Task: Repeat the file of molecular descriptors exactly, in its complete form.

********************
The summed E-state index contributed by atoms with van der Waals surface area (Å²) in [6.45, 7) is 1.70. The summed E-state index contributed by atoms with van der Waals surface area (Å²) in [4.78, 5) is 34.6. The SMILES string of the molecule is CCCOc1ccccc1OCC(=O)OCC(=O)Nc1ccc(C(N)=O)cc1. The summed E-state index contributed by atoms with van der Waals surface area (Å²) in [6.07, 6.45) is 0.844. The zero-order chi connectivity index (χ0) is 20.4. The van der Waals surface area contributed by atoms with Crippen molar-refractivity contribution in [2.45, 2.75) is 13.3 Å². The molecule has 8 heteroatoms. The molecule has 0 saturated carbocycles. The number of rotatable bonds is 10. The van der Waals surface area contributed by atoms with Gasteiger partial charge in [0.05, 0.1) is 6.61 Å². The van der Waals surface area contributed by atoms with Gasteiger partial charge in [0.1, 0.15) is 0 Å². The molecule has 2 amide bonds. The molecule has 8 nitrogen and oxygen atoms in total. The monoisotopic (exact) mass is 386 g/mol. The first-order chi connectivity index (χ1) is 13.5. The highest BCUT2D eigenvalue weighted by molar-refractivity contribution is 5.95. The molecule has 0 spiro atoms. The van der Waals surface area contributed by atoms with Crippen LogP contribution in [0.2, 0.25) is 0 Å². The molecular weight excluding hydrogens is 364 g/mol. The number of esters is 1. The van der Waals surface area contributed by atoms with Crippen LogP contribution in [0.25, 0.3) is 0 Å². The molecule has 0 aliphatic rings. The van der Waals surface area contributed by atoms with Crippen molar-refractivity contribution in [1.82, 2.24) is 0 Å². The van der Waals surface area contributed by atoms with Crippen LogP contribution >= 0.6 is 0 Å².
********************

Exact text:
The summed E-state index contributed by atoms with van der Waals surface area (Å²) in [6.45, 7) is 1.70. The summed E-state index contributed by atoms with van der Waals surface area (Å²) in [4.78, 5) is 34.6. The SMILES string of the molecule is CCCOc1ccccc1OCC(=O)OCC(=O)Nc1ccc(C(N)=O)cc1. The summed E-state index contributed by atoms with van der Waals surface area (Å²) in [6.07, 6.45) is 0.844. The zero-order chi connectivity index (χ0) is 20.4. The van der Waals surface area contributed by atoms with Crippen molar-refractivity contribution in [2.45, 2.75) is 13.3 Å². The molecule has 8 heteroatoms. The molecule has 0 saturated carbocycles. The number of rotatable bonds is 10. The van der Waals surface area contributed by atoms with Gasteiger partial charge in [0.05, 0.1) is 6.61 Å². The van der Waals surface area contributed by atoms with Gasteiger partial charge in [0.1, 0.15) is 0 Å². The molecule has 2 amide bonds. The molecule has 8 nitrogen and oxygen atoms in total. The monoisotopic (exact) mass is 386 g/mol. The first-order chi connectivity index (χ1) is 13.5. The highest BCUT2D eigenvalue weighted by molar-refractivity contribution is 5.95. The molecule has 0 spiro atoms. The van der Waals surface area contributed by atoms with Crippen LogP contribution in [0.2, 0.25) is 0 Å². The molecular weight excluding hydrogens is 364 g/mol. The number of esters is 1. The van der Waals surface area contributed by atoms with Crippen LogP contribution in [0.25, 0.3) is 0 Å². The molecule has 0 aliphatic rings. The van der Waals surface area contributed by atoms with Crippen molar-refractivity contribution in [1.82, 2.24) is 0 Å². The van der Waals surface area contributed by atoms with Crippen LogP contribution >= 0.6 is 0 Å².